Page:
It was standing room only Nov. 10 at AMF Belleview Lanes as the facility hosted the Special Olympics State Bowling Tournament.
More than 400 athletes, representing about 30 teams from around the state, took part on Federal Boulevard near Belleview Avenue.
Although the facility has 48 lanes, the competition had to be divided into a morning session and an afternoon session to accommodate all the bowlers and the competitions.
The traditional bowling sounds filled the air like the sound of the ball rolling down the alley and crashing into the pins.
One difference was the almost constant cheering and applause that followed every bowler's effort.
While there is cheering for a traditional bowler who has a good frame, at Special Olympics the bowler was cheered by teammates, opponents and spectators whether the ball went down the gutter or scored a strike.
“We love this event because of the way everyone cheers and applauds every bowler's effort,” said Chris Timlin, general manager of AMF Belleview Lanes. “It is our biggest day of the year, and we love it because it feels good to give back and do our part to support these special athletes.”
He said employees request to be on shift for the event and the extra reward is the bright eyes and smiles on the faces of all the bowlers.
Steve Karhjala, director of Mile High Special Olympics, said the bowling tournament is a big deal for the athletes.
“Bowling is our largest sports program,” he said. “Every athlete wants earn a spot at state but less than half the bowlers qualify, so it is a great honor to be here.”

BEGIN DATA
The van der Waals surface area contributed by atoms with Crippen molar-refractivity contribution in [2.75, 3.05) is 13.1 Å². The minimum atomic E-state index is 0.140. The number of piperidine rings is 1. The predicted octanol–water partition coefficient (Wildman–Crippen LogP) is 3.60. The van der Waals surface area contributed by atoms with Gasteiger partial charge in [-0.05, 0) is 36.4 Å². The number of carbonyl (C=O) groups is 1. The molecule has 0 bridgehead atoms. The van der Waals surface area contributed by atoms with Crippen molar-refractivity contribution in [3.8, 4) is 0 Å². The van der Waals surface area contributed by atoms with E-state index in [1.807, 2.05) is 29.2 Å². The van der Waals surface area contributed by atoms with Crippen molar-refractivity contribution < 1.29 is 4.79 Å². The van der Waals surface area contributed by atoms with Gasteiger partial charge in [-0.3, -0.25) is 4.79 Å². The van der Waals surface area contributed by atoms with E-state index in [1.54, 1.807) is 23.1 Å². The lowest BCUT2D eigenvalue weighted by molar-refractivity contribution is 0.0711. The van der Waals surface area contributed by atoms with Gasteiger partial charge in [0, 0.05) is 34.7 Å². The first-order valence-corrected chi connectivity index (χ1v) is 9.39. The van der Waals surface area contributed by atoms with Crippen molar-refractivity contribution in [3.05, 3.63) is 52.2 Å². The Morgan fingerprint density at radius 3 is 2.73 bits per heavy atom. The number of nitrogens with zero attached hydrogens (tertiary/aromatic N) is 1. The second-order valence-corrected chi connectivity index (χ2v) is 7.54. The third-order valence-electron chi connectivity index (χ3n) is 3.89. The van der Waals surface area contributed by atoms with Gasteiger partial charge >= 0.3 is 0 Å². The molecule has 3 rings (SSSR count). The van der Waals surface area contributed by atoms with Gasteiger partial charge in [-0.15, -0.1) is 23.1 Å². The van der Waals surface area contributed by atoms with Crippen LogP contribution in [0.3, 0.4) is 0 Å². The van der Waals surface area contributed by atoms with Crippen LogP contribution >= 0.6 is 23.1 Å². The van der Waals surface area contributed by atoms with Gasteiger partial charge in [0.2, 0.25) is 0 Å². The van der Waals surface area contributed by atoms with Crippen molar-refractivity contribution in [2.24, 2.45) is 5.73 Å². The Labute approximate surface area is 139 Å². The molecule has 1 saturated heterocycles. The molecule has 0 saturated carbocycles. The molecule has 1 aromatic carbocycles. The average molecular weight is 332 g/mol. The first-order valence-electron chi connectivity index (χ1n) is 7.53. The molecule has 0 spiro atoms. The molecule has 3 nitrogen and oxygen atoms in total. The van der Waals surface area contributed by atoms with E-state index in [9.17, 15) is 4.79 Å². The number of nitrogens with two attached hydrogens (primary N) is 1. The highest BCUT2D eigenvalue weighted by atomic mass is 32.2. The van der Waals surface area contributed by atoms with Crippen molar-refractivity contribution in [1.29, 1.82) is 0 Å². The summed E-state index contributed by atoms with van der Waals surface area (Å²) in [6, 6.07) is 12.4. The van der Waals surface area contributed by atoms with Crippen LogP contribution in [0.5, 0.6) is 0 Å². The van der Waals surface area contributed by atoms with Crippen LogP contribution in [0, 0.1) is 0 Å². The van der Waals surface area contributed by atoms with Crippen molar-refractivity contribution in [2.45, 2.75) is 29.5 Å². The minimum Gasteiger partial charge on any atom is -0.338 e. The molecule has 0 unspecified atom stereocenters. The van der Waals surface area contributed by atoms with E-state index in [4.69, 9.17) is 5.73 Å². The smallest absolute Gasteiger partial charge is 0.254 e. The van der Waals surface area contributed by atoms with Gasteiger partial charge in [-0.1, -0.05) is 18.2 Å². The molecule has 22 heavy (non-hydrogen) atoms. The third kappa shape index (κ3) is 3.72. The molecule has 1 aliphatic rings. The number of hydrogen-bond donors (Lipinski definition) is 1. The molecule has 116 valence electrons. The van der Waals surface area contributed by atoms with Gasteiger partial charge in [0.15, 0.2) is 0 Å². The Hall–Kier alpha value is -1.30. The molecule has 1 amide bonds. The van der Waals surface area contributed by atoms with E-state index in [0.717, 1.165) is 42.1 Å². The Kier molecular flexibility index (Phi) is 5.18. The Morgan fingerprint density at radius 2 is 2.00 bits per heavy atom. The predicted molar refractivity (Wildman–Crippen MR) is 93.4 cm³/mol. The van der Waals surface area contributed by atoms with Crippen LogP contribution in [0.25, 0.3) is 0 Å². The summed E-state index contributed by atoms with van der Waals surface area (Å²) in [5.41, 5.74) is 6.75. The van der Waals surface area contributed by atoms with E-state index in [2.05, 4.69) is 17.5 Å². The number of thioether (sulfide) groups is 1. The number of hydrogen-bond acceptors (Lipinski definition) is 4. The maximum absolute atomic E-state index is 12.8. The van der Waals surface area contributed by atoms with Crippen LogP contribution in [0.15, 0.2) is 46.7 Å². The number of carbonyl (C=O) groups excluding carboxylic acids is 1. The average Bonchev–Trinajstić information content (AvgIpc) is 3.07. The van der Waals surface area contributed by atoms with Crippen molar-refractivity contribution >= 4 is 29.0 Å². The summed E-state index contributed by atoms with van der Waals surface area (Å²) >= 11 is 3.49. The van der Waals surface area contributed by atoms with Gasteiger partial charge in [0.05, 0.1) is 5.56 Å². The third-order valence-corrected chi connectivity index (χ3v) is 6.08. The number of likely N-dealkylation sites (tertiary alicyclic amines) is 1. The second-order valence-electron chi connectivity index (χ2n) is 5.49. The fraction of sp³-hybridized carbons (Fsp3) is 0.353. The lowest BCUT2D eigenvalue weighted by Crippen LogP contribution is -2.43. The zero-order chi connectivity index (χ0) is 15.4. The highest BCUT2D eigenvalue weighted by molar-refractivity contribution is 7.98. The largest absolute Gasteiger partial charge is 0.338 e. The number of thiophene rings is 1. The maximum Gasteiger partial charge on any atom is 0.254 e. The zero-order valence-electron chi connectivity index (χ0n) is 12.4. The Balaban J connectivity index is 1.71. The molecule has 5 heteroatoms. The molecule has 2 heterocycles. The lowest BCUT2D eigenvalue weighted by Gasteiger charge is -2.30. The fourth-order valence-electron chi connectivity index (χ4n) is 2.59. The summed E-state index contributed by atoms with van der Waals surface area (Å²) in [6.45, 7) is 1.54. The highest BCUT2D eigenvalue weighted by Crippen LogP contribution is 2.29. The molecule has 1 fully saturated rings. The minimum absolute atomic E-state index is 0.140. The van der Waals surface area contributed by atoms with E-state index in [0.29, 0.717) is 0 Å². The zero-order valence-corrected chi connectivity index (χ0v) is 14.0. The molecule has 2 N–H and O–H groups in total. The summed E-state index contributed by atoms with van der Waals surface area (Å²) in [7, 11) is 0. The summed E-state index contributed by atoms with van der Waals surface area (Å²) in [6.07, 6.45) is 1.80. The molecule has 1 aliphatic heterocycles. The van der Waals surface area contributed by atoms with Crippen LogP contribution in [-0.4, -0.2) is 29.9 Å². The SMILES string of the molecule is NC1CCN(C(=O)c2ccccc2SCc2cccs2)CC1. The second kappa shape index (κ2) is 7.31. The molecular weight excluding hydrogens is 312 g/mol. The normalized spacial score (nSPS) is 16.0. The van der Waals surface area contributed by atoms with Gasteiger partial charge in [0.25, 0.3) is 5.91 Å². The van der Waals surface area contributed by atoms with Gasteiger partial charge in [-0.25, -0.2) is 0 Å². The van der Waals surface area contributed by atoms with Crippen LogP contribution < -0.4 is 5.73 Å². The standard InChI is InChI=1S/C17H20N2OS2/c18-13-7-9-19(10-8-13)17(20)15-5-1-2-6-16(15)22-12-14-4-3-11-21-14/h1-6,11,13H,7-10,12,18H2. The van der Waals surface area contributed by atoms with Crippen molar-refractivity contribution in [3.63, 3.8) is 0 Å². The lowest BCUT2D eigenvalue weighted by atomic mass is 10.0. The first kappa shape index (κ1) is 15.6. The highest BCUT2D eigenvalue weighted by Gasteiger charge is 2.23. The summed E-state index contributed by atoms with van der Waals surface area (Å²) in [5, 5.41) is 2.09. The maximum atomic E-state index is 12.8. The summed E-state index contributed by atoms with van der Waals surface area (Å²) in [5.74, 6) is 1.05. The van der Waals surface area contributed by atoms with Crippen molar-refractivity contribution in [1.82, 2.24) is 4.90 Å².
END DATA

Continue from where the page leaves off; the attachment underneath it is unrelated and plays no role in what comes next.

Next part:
He said AMF Belleview Lanes does a lot of the preparation, and on tournament day, about 50 volunteers step up to help with the event.
Littleton resident Judd Dunkin donned the special shirt identifying him as a volunteer. He said he doesn't have anyone in the program, but has made friends and volunteers his time to help with events as often as he can.
“It just makes me feel good to be here and help out these folks,” he said.
There were teams from around the state, including Colorado Springs, Longmont, Parker, and several teams from Highlands Ranch and Centennial.
The team serving athletes in the Englewood-Littleton area is the Southsiders. This year, the Southsiders had 12 athletes at the state bowling tournament, and Sheena Johnson was one of the athletes at the event for the first time.
“We were part of a softball program in the Foothills program when someone told us about Special Olympics,” said Bonnie Johnson, Sheena's mother. “We got in touch with the Southsiders team, joined, and it has been a wonderful experience for Sheena and for me.”
Bonnie said her daughter takes part in four sports, and the participation has been tremendous for the girl.
“Sheena has made a lot of new friends through Special Olympics,” her mother said. “Taking part in the sports and being part of the team also has really boosted her self-confidence.”
Sheena said she likes all the sports equally, and she likes bowling because she likes to knock down the pins.
Katie Guthrie is Sheena's Southsiders teammate. Her mother, Theresa, said Katie, an Englewood High School graduate, has been involved in Special Olympics since she was in the sixth grade.
“Special Olympics are wonderful and Katie loves it. She enjoys meeting people and being part of the basketball, track and bowling teams,” Theresa said. “She loves competition and she said she will do her best bowling today, but her score doesn't matter because she is thrilled to come to state.”